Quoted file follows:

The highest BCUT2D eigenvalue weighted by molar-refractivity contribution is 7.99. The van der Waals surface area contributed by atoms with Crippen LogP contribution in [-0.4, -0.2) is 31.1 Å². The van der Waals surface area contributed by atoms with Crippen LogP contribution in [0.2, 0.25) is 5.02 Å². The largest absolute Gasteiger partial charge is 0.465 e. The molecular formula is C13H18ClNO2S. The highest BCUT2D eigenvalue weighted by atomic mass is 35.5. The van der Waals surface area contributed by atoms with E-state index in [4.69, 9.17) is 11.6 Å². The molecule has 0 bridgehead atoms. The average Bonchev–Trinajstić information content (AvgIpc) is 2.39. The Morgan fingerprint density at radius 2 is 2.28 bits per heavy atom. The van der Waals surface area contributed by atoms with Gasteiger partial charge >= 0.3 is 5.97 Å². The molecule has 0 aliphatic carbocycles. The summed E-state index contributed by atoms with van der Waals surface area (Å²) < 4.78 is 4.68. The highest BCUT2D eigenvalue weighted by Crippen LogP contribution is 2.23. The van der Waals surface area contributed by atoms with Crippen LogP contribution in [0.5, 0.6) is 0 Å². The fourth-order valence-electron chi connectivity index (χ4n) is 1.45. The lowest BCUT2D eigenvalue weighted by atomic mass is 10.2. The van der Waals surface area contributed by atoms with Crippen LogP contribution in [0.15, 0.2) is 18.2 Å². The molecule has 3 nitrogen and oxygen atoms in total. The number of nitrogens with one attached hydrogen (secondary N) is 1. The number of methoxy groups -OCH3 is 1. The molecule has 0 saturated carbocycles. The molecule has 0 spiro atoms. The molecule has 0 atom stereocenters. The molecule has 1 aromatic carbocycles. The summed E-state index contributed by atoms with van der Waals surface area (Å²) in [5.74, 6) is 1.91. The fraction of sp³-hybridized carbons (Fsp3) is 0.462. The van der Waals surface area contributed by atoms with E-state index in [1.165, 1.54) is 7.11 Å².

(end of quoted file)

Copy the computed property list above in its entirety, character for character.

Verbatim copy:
The highest BCUT2D eigenvalue weighted by molar-refractivity contribution is 7.99. The van der Waals surface area contributed by atoms with Crippen LogP contribution in [-0.4, -0.2) is 31.1 Å². The van der Waals surface area contributed by atoms with Crippen LogP contribution in [0.2, 0.25) is 5.02 Å². The largest absolute Gasteiger partial charge is 0.465 e. The molecular formula is C13H18ClNO2S. The highest BCUT2D eigenvalue weighted by atomic mass is 35.5. The van der Waals surface area contributed by atoms with E-state index in [4.69, 9.17) is 11.6 Å². The molecule has 0 bridgehead atoms. The average Bonchev–Trinajstić information content (AvgIpc) is 2.39. The Morgan fingerprint density at radius 2 is 2.28 bits per heavy atom. The van der Waals surface area contributed by atoms with Gasteiger partial charge >= 0.3 is 5.97 Å². The molecule has 0 aliphatic carbocycles. The summed E-state index contributed by atoms with van der Waals surface area (Å²) < 4.78 is 4.68. The highest BCUT2D eigenvalue weighted by Crippen LogP contribution is 2.23. The van der Waals surface area contributed by atoms with Crippen LogP contribution in [0.5, 0.6) is 0 Å². The fourth-order valence-electron chi connectivity index (χ4n) is 1.45. The lowest BCUT2D eigenvalue weighted by atomic mass is 10.2. The van der Waals surface area contributed by atoms with Crippen LogP contribution in [0.15, 0.2) is 18.2 Å². The molecule has 3 nitrogen and oxygen atoms in total. The number of nitrogens with one attached hydrogen (secondary N) is 1. The number of methoxy groups -OCH3 is 1. The molecule has 0 saturated carbocycles. The molecule has 0 spiro atoms. The molecule has 0 atom stereocenters. The molecule has 1 aromatic carbocycles. The summed E-state index contributed by atoms with van der Waals surface area (Å²) in [5.74, 6) is 1.91. The fraction of sp³-hybridized carbons (Fsp3) is 0.462. The van der Waals surface area contributed by atoms with E-state index in [1.165, 1.54) is 7.11 Å².